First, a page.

Devon independent retailer Lesley Brown has written to the Prime Minister to demand more government help in the fight against underage drinking. 

Lesley, who owns Frankmarsh Stores in Barnstaple with her husband Bill, told Gordon Brown that it was upsetting for the huge majority of retailers who sell alcohol responsibly to see newspaper headlines and MPs singling out independent retailers as the main cause of underage drinking.

Lesley called for the PM to give retailers the "tools to help us do the policing you and some of the public expect".

Lesley wants to see the introduction of compulsory ID for people aged 18-21, which could take the form of a 'citizencard'. She has also called for a compulsory education programme for all 10- and 11-year-olds on the dangers of alcohol abuse, similar to that offered as part of the British Institute of Innkeepers' (BII) Schools Project. Lesley also demanded a greater prosecution rate of adults who supply alcohol to the underage children.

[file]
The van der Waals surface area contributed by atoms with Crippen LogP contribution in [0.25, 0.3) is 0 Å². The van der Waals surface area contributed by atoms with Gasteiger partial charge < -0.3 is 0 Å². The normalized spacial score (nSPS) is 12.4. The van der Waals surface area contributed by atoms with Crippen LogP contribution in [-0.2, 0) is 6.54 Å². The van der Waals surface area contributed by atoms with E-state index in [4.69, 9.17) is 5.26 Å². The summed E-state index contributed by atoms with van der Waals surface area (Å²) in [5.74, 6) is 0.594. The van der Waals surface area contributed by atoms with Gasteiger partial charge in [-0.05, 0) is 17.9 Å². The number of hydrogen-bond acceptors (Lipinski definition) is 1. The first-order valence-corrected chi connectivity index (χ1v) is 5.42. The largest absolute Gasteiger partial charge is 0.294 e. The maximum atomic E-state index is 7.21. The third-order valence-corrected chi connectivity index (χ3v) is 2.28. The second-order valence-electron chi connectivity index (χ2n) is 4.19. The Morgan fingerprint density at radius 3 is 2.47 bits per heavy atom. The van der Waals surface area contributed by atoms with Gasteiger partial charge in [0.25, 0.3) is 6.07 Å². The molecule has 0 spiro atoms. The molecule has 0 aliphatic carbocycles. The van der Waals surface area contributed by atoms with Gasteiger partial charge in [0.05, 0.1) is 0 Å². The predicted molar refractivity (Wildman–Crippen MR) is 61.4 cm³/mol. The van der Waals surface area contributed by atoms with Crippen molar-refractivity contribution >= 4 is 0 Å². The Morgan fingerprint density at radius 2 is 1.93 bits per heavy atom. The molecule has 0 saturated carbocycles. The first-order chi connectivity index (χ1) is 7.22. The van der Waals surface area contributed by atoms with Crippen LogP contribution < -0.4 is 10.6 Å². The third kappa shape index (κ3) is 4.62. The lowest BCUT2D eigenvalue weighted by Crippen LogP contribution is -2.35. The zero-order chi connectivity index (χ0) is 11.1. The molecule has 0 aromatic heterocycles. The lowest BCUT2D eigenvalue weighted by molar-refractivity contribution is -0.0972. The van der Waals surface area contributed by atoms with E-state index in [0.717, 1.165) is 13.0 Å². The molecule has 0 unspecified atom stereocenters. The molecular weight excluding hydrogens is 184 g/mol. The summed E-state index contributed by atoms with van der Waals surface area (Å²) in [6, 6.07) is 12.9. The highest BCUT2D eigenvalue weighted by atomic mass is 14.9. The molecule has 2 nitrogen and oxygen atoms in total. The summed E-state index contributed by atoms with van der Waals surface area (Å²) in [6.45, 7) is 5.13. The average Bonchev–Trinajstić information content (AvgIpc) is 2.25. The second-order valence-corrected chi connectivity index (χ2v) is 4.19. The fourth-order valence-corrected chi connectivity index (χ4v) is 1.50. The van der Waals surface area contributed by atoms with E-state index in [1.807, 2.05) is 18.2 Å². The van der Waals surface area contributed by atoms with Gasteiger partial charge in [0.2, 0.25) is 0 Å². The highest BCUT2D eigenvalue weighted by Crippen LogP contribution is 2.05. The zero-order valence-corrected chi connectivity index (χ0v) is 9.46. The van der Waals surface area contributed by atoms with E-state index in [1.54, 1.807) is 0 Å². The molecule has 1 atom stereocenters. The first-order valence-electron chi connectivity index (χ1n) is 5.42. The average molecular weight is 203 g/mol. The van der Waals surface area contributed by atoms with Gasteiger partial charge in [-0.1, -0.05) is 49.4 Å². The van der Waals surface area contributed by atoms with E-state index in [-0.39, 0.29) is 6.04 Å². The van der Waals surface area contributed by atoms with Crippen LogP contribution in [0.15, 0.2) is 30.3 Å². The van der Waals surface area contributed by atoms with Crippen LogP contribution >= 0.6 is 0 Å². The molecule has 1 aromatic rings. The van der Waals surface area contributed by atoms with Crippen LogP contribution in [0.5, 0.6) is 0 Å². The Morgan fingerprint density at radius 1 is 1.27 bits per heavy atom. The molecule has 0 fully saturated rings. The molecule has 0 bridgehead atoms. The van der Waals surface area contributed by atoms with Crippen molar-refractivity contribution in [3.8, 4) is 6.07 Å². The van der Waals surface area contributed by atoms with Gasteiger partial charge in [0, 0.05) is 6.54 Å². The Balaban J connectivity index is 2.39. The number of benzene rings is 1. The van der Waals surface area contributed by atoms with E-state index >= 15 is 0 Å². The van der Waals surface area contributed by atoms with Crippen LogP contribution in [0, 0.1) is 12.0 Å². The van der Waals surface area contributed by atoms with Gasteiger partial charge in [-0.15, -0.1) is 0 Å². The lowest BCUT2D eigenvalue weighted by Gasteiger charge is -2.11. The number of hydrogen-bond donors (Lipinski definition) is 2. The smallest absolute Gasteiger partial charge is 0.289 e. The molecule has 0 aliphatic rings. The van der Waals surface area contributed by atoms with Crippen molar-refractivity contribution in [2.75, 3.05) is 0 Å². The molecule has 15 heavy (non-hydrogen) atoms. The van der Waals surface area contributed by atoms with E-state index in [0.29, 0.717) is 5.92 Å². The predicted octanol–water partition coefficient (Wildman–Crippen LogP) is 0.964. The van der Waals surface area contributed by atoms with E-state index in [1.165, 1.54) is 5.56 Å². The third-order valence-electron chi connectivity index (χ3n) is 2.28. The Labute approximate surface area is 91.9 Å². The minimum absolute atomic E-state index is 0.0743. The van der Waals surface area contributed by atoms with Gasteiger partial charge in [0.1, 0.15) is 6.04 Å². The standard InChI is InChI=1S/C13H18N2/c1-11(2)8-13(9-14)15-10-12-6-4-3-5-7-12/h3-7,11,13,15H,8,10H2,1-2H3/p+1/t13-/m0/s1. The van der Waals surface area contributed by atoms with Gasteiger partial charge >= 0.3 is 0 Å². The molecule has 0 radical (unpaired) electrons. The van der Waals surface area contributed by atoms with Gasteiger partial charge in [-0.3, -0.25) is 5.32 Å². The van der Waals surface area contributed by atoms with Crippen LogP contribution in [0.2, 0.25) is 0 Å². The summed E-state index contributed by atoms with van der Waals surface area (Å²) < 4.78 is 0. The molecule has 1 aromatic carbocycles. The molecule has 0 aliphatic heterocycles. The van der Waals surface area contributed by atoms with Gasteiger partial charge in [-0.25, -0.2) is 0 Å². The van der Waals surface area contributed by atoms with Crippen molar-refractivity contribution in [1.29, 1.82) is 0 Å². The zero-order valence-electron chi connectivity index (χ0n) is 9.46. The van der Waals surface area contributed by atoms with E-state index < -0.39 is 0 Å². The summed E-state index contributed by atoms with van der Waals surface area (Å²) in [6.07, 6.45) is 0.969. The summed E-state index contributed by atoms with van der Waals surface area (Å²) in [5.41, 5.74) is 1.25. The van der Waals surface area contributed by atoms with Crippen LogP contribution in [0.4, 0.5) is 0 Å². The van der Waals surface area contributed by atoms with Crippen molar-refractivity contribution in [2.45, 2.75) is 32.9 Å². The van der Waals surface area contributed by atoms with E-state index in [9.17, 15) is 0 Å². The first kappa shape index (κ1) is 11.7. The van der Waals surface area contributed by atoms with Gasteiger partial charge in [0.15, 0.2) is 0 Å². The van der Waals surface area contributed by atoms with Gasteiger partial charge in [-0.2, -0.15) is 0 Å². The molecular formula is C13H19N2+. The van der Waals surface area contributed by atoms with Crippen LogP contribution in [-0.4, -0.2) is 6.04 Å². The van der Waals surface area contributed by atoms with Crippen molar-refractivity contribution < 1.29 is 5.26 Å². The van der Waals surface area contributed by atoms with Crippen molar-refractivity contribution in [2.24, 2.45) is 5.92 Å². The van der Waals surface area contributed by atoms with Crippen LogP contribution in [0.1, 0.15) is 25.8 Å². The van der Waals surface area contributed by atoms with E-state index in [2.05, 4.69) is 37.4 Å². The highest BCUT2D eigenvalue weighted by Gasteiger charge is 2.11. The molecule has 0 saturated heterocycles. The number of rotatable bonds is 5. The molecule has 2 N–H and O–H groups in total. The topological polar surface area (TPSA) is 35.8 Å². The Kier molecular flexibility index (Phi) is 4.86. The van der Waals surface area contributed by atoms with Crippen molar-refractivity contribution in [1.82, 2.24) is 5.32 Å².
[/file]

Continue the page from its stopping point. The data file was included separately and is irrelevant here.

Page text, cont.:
She told Convenience Store: "I haven't heard back from the Prime Minister yet, but I'm looking forward to hearing what he has to say. We're hoping we can get involved in a BII Schools Project in our area. It would involve sponsoring a local school and help provide it with educational materials. We're looking for a school which has the right commitment level. The project would involve giving children a certificate in alcohol awareness. I think it's vital that we speak to schools in order to educate children of the dangers of alcohol."
Lesley also took the opportunity to invite the PM to spend some time in an independent  c-store. Her MP, Lib Dem Nick Harvey, recently spent an evening working behind the counter at Lesley's store.

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